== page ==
Are you thinking of remortgaging your home but are unsure whether you need to show any payslips?
Before you get started, it’s important to understand what is required from both lenders and borrowers when it comes to proving income. In this article, we’ll take a look at all the different ways you can prove your income for a remortgage application, as well as some other tips and tricks that could help make sure everything runs smoothly.
What does it mean to remortgage?
Homeowners will usually decide to to this when they have come to the end of an interest rate deal (fixed rate etc). If you don’t take any action the lender will start charging their default rate – known as the standard variable rate (SVR).
Most deals last between two and five years, so you will go through this process a few times during the full term of the loan.
If you’re organised it’s possible to lock in a new deal to run straight after your current one expires, this means you can avoid your lender’s SVR altogether.
Remortgaging over to a new lender will require a full application and having your property valued. As you are applying for a new mortgage you have lots of choices over the: amount you borrow, mortgage term, mortgage features and the repayment method.
Can you get a mortgage with no proof of income?
Self-certification mortgages used to provide an option for borrowers to access mortgage products without needing to verify their income. However, since the 2008 credit crunch these products are no longer available.
Bridging lenders don’t usually need proof of income as there are no requirements to make any monthly repayments. For residential mortgages, however, some form of income is always required with documentation to support it.
But, it is possible to just change your mortgage interest rate without showing any income details.
If you have the opportunity to re-mortgage then one option is to stay with your current lender and choose one of their interest rate deals. This is called a mortgage product transfer.
You won’t be borrowing anymore money, or making other changes. Because of this there is no requirement to make a full mortgage application.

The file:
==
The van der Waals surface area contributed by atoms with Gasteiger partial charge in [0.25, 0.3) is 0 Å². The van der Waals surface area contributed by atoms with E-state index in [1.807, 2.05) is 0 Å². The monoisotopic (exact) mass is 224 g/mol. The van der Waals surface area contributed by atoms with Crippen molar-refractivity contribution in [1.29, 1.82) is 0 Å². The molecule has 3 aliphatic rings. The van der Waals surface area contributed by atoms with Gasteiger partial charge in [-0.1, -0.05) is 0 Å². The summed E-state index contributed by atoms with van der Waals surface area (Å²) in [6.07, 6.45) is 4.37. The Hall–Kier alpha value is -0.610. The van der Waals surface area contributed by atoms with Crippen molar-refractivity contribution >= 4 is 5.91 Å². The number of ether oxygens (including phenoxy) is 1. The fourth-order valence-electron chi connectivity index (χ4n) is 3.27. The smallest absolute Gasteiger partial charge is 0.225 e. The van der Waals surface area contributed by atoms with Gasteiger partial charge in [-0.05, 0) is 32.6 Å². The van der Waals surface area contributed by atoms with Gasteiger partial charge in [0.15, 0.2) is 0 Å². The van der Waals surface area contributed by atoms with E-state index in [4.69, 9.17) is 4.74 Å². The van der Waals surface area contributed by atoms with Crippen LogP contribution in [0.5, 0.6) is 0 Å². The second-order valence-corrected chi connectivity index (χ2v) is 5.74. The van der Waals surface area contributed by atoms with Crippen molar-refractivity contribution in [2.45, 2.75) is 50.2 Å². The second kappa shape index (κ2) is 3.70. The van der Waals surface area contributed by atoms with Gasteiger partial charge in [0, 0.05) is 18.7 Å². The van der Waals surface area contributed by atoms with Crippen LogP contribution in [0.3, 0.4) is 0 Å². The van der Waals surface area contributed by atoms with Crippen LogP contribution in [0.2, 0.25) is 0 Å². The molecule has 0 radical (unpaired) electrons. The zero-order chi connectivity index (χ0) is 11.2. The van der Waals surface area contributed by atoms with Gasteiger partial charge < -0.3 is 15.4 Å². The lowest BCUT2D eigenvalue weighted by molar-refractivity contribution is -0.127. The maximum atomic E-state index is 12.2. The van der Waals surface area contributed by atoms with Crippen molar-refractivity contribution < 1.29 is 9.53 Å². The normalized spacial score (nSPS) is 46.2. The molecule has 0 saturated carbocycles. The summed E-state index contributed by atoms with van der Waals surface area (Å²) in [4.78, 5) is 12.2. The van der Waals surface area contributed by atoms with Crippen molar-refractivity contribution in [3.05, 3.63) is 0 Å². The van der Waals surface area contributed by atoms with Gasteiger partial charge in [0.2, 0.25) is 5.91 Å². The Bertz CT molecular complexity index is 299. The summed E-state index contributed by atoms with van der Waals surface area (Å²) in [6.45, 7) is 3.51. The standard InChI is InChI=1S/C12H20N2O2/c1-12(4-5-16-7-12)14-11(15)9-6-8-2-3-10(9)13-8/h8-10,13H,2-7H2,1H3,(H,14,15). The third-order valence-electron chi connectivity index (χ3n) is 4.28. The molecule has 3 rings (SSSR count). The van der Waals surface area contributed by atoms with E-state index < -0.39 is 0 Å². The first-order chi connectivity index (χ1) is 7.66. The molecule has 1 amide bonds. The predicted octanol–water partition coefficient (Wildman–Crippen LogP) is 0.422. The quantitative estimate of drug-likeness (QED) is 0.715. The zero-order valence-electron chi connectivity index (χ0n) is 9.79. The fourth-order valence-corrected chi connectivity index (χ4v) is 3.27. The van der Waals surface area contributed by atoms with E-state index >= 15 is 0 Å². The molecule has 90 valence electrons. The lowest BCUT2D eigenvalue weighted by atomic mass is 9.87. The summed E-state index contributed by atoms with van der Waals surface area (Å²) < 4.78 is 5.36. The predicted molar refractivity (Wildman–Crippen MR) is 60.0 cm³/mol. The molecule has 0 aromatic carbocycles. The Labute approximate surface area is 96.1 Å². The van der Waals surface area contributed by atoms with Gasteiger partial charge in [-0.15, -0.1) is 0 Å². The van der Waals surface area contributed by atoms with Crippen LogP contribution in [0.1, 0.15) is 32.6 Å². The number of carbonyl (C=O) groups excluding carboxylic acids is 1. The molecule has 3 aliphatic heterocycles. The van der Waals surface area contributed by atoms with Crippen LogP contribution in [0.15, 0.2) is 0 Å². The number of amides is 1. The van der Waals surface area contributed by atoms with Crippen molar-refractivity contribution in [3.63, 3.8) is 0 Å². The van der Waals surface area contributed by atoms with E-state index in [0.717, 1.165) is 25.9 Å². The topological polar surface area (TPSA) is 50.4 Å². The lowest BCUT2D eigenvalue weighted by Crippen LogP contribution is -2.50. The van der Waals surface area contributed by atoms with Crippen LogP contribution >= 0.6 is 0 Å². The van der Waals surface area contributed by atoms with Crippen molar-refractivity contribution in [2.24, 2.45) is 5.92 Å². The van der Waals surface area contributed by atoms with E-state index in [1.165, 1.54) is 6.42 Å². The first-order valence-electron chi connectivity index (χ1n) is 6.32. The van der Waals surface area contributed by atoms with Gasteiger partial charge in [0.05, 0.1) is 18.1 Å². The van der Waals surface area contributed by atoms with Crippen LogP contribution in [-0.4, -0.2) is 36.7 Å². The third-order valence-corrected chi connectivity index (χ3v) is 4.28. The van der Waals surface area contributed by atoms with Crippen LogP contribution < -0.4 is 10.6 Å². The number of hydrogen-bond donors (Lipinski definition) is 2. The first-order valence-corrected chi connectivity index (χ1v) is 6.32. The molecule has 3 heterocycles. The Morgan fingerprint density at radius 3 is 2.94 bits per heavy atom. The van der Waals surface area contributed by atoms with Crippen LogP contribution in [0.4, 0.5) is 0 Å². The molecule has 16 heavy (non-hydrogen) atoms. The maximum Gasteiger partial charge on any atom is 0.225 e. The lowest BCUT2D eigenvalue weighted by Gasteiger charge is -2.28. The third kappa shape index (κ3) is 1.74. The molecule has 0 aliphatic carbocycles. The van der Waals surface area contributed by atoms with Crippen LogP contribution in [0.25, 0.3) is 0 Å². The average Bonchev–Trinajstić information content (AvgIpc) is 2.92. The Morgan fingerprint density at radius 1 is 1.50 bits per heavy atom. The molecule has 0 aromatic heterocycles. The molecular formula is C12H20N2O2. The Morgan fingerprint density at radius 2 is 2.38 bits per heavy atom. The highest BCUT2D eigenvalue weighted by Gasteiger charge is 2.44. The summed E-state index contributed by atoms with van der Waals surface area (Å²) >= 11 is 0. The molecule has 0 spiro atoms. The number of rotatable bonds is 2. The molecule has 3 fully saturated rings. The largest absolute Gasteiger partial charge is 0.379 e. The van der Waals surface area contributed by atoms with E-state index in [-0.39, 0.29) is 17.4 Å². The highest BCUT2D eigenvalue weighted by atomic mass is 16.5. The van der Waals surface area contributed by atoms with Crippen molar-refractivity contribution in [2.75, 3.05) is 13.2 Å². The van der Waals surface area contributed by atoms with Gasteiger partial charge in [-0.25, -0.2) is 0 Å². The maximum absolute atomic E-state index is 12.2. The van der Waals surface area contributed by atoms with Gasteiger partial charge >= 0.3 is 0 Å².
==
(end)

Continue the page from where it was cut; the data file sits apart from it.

Bear in mind that this will only apply if your mortgage payments have always been made on time and there are no arrears. If not, expect the lender to ask about your income.
What proof of income is required for a mortgage?
When applying for a mortgage, lenders will usually ask you for evidence of income in the form of bank statements, self-employed accounts, payslips (covering the last three months), P60 and/or evidence of any bonuses received.
For employees, proving income is straightforward. However, self-employed borrowers, those with multiple sources of income or people new to their job may be asked to provide extra documentation as part of their mortgage application.
When assessing affordability, lenders will generally look at a multiple of your gross income. However, to ensure you have sufficient disposable income to cover the repayments, they will also assess your outgoings against your net (or “take home”) income.
If you are employed then your pay will operate through the PAYE (pay as you earn) system. Basically, income tax and national insurance is deducted by your employer and passed on to the tax man automatically.
Lenders will want to see 3-6 months of payslips and your most recent P60. If you regularly get paid bonuses or overtime and need this money to obtain a bigger mortgage, you will probably need to show 12 months worth of payslips.
Self-employed applicants will be asked to provide:
- 2-3 years of business accounts, ideally prepared by an Accountant
- 2-3 years of personal tax returns (3 years SA302s)
- Last 3 month’s personal and business bank statements